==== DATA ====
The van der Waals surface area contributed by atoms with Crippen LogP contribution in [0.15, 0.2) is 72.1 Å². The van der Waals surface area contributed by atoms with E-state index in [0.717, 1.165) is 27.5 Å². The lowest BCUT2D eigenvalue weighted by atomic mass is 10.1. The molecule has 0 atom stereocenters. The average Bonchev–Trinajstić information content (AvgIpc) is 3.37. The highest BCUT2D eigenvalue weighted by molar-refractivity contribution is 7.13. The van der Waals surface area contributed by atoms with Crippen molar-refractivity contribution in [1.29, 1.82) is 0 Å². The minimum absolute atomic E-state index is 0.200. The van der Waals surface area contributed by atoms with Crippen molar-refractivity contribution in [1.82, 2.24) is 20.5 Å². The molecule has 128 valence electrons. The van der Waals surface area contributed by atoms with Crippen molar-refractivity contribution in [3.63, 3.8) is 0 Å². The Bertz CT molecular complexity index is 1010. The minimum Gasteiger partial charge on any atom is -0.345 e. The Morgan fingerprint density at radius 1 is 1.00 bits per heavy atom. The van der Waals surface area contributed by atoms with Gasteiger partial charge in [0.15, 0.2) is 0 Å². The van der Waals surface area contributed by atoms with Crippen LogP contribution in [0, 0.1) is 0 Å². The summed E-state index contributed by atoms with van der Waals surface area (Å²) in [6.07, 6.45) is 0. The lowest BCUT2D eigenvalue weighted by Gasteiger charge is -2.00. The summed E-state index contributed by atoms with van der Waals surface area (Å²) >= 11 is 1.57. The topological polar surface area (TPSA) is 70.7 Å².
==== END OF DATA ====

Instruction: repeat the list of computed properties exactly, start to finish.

The van der Waals surface area contributed by atoms with Crippen LogP contribution in [0.15, 0.2) is 72.1 Å². The van der Waals surface area contributed by atoms with E-state index in [0.717, 1.165) is 27.5 Å². The lowest BCUT2D eigenvalue weighted by atomic mass is 10.1. The molecule has 0 atom stereocenters. The average Bonchev–Trinajstić information content (AvgIpc) is 3.37. The highest BCUT2D eigenvalue weighted by molar-refractivity contribution is 7.13. The van der Waals surface area contributed by atoms with Crippen molar-refractivity contribution in [1.29, 1.82) is 0 Å². The minimum absolute atomic E-state index is 0.200. The van der Waals surface area contributed by atoms with Crippen molar-refractivity contribution in [1.82, 2.24) is 20.5 Å². The molecule has 128 valence electrons. The van der Waals surface area contributed by atoms with Crippen molar-refractivity contribution in [3.63, 3.8) is 0 Å². The Bertz CT molecular complexity index is 1010. The minimum Gasteiger partial charge on any atom is -0.345 e. The Morgan fingerprint density at radius 1 is 1.00 bits per heavy atom. The van der Waals surface area contributed by atoms with Gasteiger partial charge in [0.15, 0.2) is 0 Å². The van der Waals surface area contributed by atoms with Crippen LogP contribution in [0, 0.1) is 0 Å². The summed E-state index contributed by atoms with van der Waals surface area (Å²) in [6.07, 6.45) is 0. The lowest BCUT2D eigenvalue weighted by Gasteiger charge is -2.00. The summed E-state index contributed by atoms with van der Waals surface area (Å²) >= 11 is 1.57. The topological polar surface area (TPSA) is 70.7 Å².